Furthermore, a consumption tax like VAT exempts incomes generated through interest and dividend payments and also capital gains but an income-based tax does not. Therefore, the VAT as a consumption-based tax tends to create further income inequality.
Many economists also argue that in making a choice between an income tax and a consumption tax, "temporal neutrality" criterion needs to be considered. The relevance as much as capacity of any tax measure to achieve this should be examined while deciding the taxation options. Ability to achieve temporal neutrality enables a tax regime not to cause any change in spending habits or misallocation of resources that sends wrong signals to the market. There is always a strong likelihood that a consumption tax like that of VAT can just do both of that. However, such a regressive tax can be made progressive if mitigating elements such as exemptions, rebates and deductions can be incorporated into a consumption tax regime. This is why even in the member-countries of the Organisation for Economic Cooperation and Development (OECD), there are a large range of exemptions such as food, health care, medicine, education and educational materials. These are generally included in the exemption list and all inputs are tax deductible or rebates are granted.
Under the provisions of the VATSDA, the VAT rate is set at a uniform rate of 15 per cent in Bangladesh but there are also referential rates on services making it rather a complex consumption tax regime. Sellers of goods and providers of services do in effect become tax collectors without getting any remuneration for doing the job. That requires these business establishments to maintain detailed revenue and tax records. This can be a problem for small and micro business establishments to maintain such records as many of them are family or only mum-and-dad-run business establishments. Therefore adding further costs to the business operation not only erodes profitability but also can cause death of these business enterprises.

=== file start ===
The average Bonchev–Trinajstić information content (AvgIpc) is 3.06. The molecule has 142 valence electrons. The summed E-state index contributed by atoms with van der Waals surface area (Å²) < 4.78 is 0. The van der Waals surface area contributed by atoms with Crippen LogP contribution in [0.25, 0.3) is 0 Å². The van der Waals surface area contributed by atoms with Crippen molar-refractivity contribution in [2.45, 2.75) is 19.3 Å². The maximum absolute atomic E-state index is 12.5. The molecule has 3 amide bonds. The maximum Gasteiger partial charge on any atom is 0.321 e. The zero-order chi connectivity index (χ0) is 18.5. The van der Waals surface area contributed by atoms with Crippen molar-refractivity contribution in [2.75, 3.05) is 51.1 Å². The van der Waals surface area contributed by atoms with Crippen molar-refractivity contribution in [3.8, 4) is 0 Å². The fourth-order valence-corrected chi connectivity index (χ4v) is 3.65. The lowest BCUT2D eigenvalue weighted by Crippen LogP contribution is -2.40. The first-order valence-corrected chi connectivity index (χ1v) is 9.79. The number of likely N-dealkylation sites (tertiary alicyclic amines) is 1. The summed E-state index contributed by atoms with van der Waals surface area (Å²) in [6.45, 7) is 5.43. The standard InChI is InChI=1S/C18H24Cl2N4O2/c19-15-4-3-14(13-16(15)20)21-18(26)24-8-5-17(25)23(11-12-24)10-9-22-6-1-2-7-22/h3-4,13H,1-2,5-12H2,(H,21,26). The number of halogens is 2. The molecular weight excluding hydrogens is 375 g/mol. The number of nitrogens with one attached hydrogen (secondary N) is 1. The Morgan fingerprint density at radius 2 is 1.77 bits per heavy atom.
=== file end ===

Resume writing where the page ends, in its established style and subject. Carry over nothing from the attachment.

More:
Tax enforcement in Bangladesh is considered to be seriously compromised as a result of the prevalence of corruption. The VAT compliance requirements entail a significant amount of time, efforts and substantial volume of paper work, thus, making it very expensive for small enterprises. To put it simply, the VAT compliance requirements add substantial costs to a small enterprise operation without any countervailing compensation from the government. The tax officials also exercise substantial discretionary power in determining the tax payable, thus, making it prone to corrupt dealings. On all these accounts, the ultimate cost burden of compliance borne by the small enterprises is quite substantial. As a result, it quite often leads to business closures. In view of the reality of this situation, the government needs to listen to the views of the concerned circles very carefully in their desire to redesign and implement the consumption-based tax (VAT) laws.
The writer is an independent economic and political analyst.